Dear Ibu Allies,
There are many beautiful stories about Himroo, and I am writing to share my own with you. My name is Arushi, and I am the founder of LoomKatha in India. Himroo is a fabric that was favoured by Mughal Emperor Aurangzeb, the royal Nizams of Hyderabad, and later by famous Bollywood actors like Dilip Kumar. However, despite working with handlooms for nearly a decade, I had never until recently seen an actual Himroo and therefore it always held a mystery and romance for me. So when I set up my own organization, this was one of the first crafts that I was sure I wanted to develop.
In 2018, I arrived in the city of Aurangabad, the birthplace of Himroo, all starry-eyed and optimistic. Only to be hit by the hard reality that there were no active Himroo looms left. I had almost abandoned the project when I succeeded in tracking down two erstwhile Himroo weavers. They took me to a dusty old shed where two of the original looms were still standing. Seeing the partially rotten wood and the sagging threads was heart-breaking. Yet, it was also a starting point.
It took us almost six months to weave our first product, which was still a mishmash of polyester threads and fuddled design. However, watching our weavers’ enthusiasm and their willingness to stay until midnight to troubleshoot was motivating. We cannot give up now, I thought. And slowly the situation improved. Our first group of women trainees brought life and light to the shed. We were able to fix three looms and recreate a couple of the original designs.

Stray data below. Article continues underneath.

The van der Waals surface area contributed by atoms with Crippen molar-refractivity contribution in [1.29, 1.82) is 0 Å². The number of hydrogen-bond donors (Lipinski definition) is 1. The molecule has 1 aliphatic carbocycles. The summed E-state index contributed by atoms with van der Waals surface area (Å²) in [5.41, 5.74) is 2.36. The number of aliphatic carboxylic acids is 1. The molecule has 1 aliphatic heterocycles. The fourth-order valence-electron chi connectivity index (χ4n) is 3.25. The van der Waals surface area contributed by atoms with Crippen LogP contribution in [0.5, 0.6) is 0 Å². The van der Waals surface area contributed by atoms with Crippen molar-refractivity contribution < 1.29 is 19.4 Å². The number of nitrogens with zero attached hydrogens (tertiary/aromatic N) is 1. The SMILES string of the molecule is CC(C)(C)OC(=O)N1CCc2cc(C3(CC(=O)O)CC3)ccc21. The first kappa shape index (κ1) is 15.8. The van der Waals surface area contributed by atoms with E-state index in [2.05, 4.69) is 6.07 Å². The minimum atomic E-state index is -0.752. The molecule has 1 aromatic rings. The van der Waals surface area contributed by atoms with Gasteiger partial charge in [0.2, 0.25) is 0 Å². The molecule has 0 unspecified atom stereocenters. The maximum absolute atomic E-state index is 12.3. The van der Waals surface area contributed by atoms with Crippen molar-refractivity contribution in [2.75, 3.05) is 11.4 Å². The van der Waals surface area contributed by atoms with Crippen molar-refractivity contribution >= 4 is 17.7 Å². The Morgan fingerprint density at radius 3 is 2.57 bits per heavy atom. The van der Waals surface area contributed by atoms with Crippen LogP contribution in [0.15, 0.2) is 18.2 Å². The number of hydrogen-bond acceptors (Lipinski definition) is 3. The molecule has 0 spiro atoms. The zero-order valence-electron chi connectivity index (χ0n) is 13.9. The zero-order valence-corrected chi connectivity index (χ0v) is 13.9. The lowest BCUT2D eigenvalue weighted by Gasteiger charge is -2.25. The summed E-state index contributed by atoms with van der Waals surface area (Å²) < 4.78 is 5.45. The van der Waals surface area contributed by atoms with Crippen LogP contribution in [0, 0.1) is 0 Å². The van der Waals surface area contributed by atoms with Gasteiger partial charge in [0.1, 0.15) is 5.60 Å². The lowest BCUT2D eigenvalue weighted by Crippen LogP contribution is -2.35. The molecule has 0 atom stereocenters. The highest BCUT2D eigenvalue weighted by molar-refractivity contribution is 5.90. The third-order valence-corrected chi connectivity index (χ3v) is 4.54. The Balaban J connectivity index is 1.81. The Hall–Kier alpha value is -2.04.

It was then that I wrote an article for HandEye Magazine about our project which was read by Susan from Ibu. She immediately sent me an email offering to work with us. After over a year of grappling with the looms, her email was like the first ray of light at the end of a tunnel.
The Ibu design team sent me a few colour references and we began to develop some samples. Our little band of weavers was super excited to learn they were actually working on a real order—our first! This guaranteed that they would be able to continue earning and supporting their families. In their community, being a weaver is a highly respected occupation and this was the first time that women had been permitted to take this up. They were always worried that they might have to go back to working as domestic cleaners.
The initial dress that we made didn’t hit the mark but rather than abandoning us, Ibu tweaked their plan and sent us patterns for jackets instead. Sidhika, our design expert, set to work on these patterns. The prototypes we sent to Ibu were approved. Voila, we received our first purchase order and our first advance payment! Nothing can stop us now, I thought.
India went into complete lockdown just weeks after we began weaving the Ibu order. Aurangabad was one of the worst hit districts and restrictions were not relaxed for months. Yet, every time I wrote asking for more time, I received a supportive reply from Marisa at Ibu. We eventually shipped the order in small batches over 8 months. It was fascinating to see them showcased in the beautiful fashion shoot done by Ibu and to hear that they were selling well.
Yet there are miles to go before we can rest. The Ibu Foundation has provided much needed grant funds that have allowed us to purchase loom equipment and provide training for our artisans. We now have six operational looms and are working with a group of eight weavers. We would like to set up a total of ten looms, a small tailoring unit, and a heritage craft center to showcase the craft in all its glory. Most importantly, we would like to revive more of the traditional designs and create new products. Again, like a fairy godmother, Ibu is walking with us on this.
Thank you to this beautiful sisterhood that is Ibu.
Arushi Chowdhury Khanna